Keller interacts

A subtle box in The Times announced this morning that Executive Editor Bill Keller will go online and “answer questions in this space about the newspaper and the news.” I might have found a different phrasing: Let’s not presume that he has the answers or that the readers want to ask them. I’d prefer “discuss” or “converse” and leave open the option that he and his editors would ask the public questions to answer. But I quibble.

I will not be surprised when some of the submissions to this new feature are rather harsh and when Timesmen complain about that. The implication will be, “see what happens when the masses mass?” But remember that these people feel as if they have been shouting to a brick wall for years. Let the steam rise first and get into a conversation — as Washington Post people have been doing successfully for sometime in their regular chats — and I will bet that you’ll end up with good discussions that are quotable and even newsworthy.

Maybe you’ll enjoy interacting so much, you won’t just do it with filtered email. Maybe you’ll even blog.

  • R Rainey

    Well, Keller’s first chosen question and answer are up. It is about the annoying jump between sections of the paper edition and completely irrelevant to the online edition. Isn’t it a little clueless to pick a question about the dead tree paper as the first Q for an online Q&A?

  • http://www.newyorker.com/ A.J. Liebling

    You seem to have a rather persistent interest in Keller declaring that he has a blog and that he has succumbed to your ranks.

    And, between a blog and a Q&A, which format does a better job at answering questions? Have a look at the Cincinatti Enquirer‘s editor’s blog: editor Tom Callinan is using the classic blog technique of posting a new entry– and ducking questions that get asked in the older entries.

    I’m afraid that the format you love is just another means for the Voiced to write whatever’s on their mind– and call it “conversation.”

  • http://www.buzzmachine.com Jeff Jarvis

    A.J.: Fair point. But the Greensboro editor has a great blog. It’s not the form, it’s the intent, eh? But the advantage of a blog, in my mind, is that it gives someone a persistent place for comment and interaction, rather than a place where you come for a week and then leave. It’s a committment. It’s a place to go to see what he has to say about something that matters to news or journalism or the Times. That’s what I’m aiming for when I want to see a blog.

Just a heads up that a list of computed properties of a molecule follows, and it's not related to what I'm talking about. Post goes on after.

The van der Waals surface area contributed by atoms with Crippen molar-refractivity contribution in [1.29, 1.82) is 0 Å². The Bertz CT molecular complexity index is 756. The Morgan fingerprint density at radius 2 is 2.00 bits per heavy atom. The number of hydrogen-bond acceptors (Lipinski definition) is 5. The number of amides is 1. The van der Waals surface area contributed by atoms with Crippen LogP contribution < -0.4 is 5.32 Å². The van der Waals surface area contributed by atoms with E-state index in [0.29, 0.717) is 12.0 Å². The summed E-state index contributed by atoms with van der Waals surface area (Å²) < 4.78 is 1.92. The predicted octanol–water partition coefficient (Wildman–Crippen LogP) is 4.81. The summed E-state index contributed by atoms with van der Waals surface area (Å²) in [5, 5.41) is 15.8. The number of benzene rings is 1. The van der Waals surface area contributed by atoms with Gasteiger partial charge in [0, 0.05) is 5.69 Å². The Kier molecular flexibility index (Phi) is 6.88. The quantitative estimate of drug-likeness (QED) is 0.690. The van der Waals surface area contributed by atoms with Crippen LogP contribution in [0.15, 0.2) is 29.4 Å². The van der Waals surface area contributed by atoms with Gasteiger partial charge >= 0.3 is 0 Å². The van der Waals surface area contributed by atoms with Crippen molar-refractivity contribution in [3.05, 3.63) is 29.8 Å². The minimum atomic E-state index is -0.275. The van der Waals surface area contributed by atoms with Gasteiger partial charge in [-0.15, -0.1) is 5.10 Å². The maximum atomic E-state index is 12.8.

• http://www.newyorker.com/ A.J. Liebling

    It all depends on who should have control– the editor-as-blogger, or the users? The blog format only arose because it gave power back to the writer/publisher.

    Let us take a look at one of the few entities more fundamental to the information business than the Times: Microsoft. Yes, a lot has noise been made by, and about, its blog mobilizer. But it also has the MSDN forums which have 136,000 users. It’s the users that are in control there. They ask the questions and Microsoft employees or expert developers respond; unanswered questions are clearly marked. And I’d call it a persistent place for comment an interaction.

    But it’s a big secret, as no one hosts forum conferences; only blogs are buzzworthy. The Enquirer editor can host a blog and be celebrated for it, and sleep comfortably that his critics are cordoned off in the comments.

    You know as well as I that the Times and companies like Advance.Net had invested heavily in the 1990′s in interactive platforms that ultimately proved crummy– WebCrossing anyone? Abuzz? The latter was at least designed quite scalable, but the Times for some reason could not integrate it with their articles, or get enough reporters to use it, and they ultimately let it die. It would have been a great way for users pressing their issues.

    And conveniently, the blog came along to appear to put power in the hands of the users… a fitting illusion for the news business, which itself is in the business of illusions.